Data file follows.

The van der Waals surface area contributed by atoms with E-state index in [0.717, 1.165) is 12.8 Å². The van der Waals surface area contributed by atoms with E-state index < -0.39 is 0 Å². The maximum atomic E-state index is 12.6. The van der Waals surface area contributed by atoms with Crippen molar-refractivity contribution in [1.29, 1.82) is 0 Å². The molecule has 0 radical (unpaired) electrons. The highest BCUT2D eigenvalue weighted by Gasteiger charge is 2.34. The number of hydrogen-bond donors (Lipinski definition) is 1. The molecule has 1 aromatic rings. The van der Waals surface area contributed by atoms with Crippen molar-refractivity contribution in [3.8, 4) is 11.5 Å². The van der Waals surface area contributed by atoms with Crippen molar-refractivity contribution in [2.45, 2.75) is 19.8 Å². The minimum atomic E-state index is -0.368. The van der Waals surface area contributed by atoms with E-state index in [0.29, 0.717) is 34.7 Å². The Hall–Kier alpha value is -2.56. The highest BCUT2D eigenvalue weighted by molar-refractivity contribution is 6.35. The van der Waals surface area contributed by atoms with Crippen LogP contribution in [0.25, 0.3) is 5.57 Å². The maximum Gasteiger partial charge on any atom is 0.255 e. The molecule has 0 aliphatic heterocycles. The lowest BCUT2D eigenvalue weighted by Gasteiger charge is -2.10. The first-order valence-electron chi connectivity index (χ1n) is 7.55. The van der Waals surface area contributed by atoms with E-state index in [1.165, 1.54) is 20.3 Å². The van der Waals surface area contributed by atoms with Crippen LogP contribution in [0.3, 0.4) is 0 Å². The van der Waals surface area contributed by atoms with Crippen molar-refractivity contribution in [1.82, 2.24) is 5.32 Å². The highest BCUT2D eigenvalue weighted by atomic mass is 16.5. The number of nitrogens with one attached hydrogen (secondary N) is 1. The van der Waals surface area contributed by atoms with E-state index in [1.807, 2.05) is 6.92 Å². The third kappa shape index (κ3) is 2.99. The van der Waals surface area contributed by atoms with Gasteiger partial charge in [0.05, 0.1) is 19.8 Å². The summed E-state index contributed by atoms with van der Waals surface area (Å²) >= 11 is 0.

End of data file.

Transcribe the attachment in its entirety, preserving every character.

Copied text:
The van der Waals surface area contributed by atoms with E-state index in [0.717, 1.165) is 12.8 Å². The van der Waals surface area contributed by atoms with E-state index < -0.39 is 0 Å². The maximum atomic E-state index is 12.6. The van der Waals surface area contributed by atoms with Crippen molar-refractivity contribution in [1.29, 1.82) is 0 Å². The molecule has 0 radical (unpaired) electrons. The highest BCUT2D eigenvalue weighted by Gasteiger charge is 2.34. The number of hydrogen-bond donors (Lipinski definition) is 1. The molecule has 1 aromatic rings. The van der Waals surface area contributed by atoms with Crippen molar-refractivity contribution in [3.8, 4) is 11.5 Å². The van der Waals surface area contributed by atoms with Crippen molar-refractivity contribution in [2.45, 2.75) is 19.8 Å². The minimum atomic E-state index is -0.368. The van der Waals surface area contributed by atoms with E-state index in [0.29, 0.717) is 34.7 Å². The Hall–Kier alpha value is -2.56. The highest BCUT2D eigenvalue weighted by molar-refractivity contribution is 6.35. The van der Waals surface area contributed by atoms with Crippen LogP contribution in [0.25, 0.3) is 5.57 Å². The maximum Gasteiger partial charge on any atom is 0.255 e. The molecule has 0 aliphatic heterocycles. The lowest BCUT2D eigenvalue weighted by Gasteiger charge is -2.10. The first-order valence-electron chi connectivity index (χ1n) is 7.55. The van der Waals surface area contributed by atoms with E-state index in [1.165, 1.54) is 20.3 Å². The van der Waals surface area contributed by atoms with Crippen LogP contribution in [0.3, 0.4) is 0 Å². The van der Waals surface area contributed by atoms with Crippen molar-refractivity contribution in [1.82, 2.24) is 5.32 Å². The highest BCUT2D eigenvalue weighted by atomic mass is 16.5. The number of nitrogens with one attached hydrogen (secondary N) is 1. The van der Waals surface area contributed by atoms with E-state index in [1.807, 2.05) is 6.92 Å². The third kappa shape index (κ3) is 2.99. The van der Waals surface area contributed by atoms with Gasteiger partial charge in [0.05, 0.1) is 19.8 Å². The summed E-state index contributed by atoms with van der Waals surface area (Å²) >= 11 is 0.